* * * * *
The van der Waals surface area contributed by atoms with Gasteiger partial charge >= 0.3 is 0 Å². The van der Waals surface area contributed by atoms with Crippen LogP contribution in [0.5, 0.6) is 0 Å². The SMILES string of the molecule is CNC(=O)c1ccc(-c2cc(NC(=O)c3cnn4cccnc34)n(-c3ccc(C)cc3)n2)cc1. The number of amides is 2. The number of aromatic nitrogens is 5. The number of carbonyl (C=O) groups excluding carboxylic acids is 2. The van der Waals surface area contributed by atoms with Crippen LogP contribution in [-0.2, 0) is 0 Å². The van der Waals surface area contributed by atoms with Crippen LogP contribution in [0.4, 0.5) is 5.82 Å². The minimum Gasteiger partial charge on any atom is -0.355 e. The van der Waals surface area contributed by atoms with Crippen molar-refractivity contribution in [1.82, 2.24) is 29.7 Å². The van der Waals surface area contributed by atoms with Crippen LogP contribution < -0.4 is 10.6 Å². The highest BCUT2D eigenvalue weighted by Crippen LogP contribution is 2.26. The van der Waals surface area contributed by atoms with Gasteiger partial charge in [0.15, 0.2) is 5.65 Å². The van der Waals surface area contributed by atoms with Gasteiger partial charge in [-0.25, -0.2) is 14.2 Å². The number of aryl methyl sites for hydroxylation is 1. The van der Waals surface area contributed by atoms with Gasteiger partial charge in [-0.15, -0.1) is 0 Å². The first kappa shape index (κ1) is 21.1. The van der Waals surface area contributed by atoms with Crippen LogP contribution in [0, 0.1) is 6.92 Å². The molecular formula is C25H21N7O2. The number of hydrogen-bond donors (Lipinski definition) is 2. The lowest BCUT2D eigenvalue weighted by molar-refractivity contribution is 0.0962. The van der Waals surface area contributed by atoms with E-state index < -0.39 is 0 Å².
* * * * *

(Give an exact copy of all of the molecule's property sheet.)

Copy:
The van der Waals surface area contributed by atoms with Gasteiger partial charge >= 0.3 is 0 Å². The van der Waals surface area contributed by atoms with Crippen LogP contribution in [0.5, 0.6) is 0 Å². The SMILES string of the molecule is CNC(=O)c1ccc(-c2cc(NC(=O)c3cnn4cccnc34)n(-c3ccc(C)cc3)n2)cc1. The number of amides is 2. The number of aromatic nitrogens is 5. The number of carbonyl (C=O) groups excluding carboxylic acids is 2. The van der Waals surface area contributed by atoms with Crippen LogP contribution in [-0.2, 0) is 0 Å². The van der Waals surface area contributed by atoms with Crippen LogP contribution in [0.4, 0.5) is 5.82 Å². The minimum Gasteiger partial charge on any atom is -0.355 e. The van der Waals surface area contributed by atoms with Crippen molar-refractivity contribution in [1.82, 2.24) is 29.7 Å². The van der Waals surface area contributed by atoms with Crippen LogP contribution < -0.4 is 10.6 Å². The highest BCUT2D eigenvalue weighted by Crippen LogP contribution is 2.26. The van der Waals surface area contributed by atoms with Gasteiger partial charge in [0.15, 0.2) is 5.65 Å². The van der Waals surface area contributed by atoms with Gasteiger partial charge in [-0.25, -0.2) is 14.2 Å². The number of aryl methyl sites for hydroxylation is 1. The van der Waals surface area contributed by atoms with Gasteiger partial charge in [-0.15, -0.1) is 0 Å². The first kappa shape index (κ1) is 21.1. The van der Waals surface area contributed by atoms with Crippen LogP contribution in [0, 0.1) is 6.92 Å². The molecular formula is C25H21N7O2. The number of hydrogen-bond donors (Lipinski definition) is 2. The lowest BCUT2D eigenvalue weighted by molar-refractivity contribution is 0.0962. The van der Waals surface area contributed by atoms with E-state index < -0.39 is 0 Å².